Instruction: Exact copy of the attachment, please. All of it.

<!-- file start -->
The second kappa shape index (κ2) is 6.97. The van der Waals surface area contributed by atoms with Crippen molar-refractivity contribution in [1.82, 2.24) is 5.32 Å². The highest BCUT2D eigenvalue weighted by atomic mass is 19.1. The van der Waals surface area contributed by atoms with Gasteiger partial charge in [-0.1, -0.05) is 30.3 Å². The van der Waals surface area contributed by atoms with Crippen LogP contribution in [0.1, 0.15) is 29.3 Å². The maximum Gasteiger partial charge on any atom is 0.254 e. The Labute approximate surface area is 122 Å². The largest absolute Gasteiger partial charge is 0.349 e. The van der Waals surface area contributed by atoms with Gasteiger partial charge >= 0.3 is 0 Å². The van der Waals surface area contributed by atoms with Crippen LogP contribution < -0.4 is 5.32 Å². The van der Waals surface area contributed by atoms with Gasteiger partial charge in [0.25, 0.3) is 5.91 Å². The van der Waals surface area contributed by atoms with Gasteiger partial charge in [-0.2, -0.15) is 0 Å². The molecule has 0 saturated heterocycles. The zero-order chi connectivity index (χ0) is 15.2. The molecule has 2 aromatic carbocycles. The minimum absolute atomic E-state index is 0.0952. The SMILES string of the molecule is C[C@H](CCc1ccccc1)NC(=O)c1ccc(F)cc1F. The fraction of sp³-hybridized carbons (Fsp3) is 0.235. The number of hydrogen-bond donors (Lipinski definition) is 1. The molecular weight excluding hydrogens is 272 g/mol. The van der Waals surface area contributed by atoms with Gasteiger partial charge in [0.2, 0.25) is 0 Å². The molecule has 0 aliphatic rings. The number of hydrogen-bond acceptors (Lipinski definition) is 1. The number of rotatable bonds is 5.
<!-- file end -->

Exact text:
The second kappa shape index (κ2) is 6.97. The van der Waals surface area contributed by atoms with Crippen molar-refractivity contribution in [1.82, 2.24) is 5.32 Å². The highest BCUT2D eigenvalue weighted by atomic mass is 19.1. The van der Waals surface area contributed by atoms with Gasteiger partial charge in [-0.1, -0.05) is 30.3 Å². The van der Waals surface area contributed by atoms with Crippen LogP contribution in [0.1, 0.15) is 29.3 Å². The maximum Gasteiger partial charge on any atom is 0.254 e. The Labute approximate surface area is 122 Å². The largest absolute Gasteiger partial charge is 0.349 e. The van der Waals surface area contributed by atoms with Gasteiger partial charge >= 0.3 is 0 Å². The van der Waals surface area contributed by atoms with Crippen LogP contribution < -0.4 is 5.32 Å². The van der Waals surface area contributed by atoms with Gasteiger partial charge in [0.25, 0.3) is 5.91 Å². The van der Waals surface area contributed by atoms with Gasteiger partial charge in [-0.2, -0.15) is 0 Å². The molecule has 0 saturated heterocycles. The zero-order chi connectivity index (χ0) is 15.2. The molecule has 2 aromatic carbocycles. The minimum absolute atomic E-state index is 0.0952. The SMILES string of the molecule is C[C@H](CCc1ccccc1)NC(=O)c1ccc(F)cc1F. The fraction of sp³-hybridized carbons (Fsp3) is 0.235. The number of hydrogen-bond donors (Lipinski definition) is 1. The molecular weight excluding hydrogens is 272 g/mol. The van der Waals surface area contributed by atoms with Gasteiger partial charge in [0.2, 0.25) is 0 Å². The molecule has 0 aliphatic rings. The number of hydrogen-bond acceptors (Lipinski definition) is 1. The number of rotatable bonds is 5.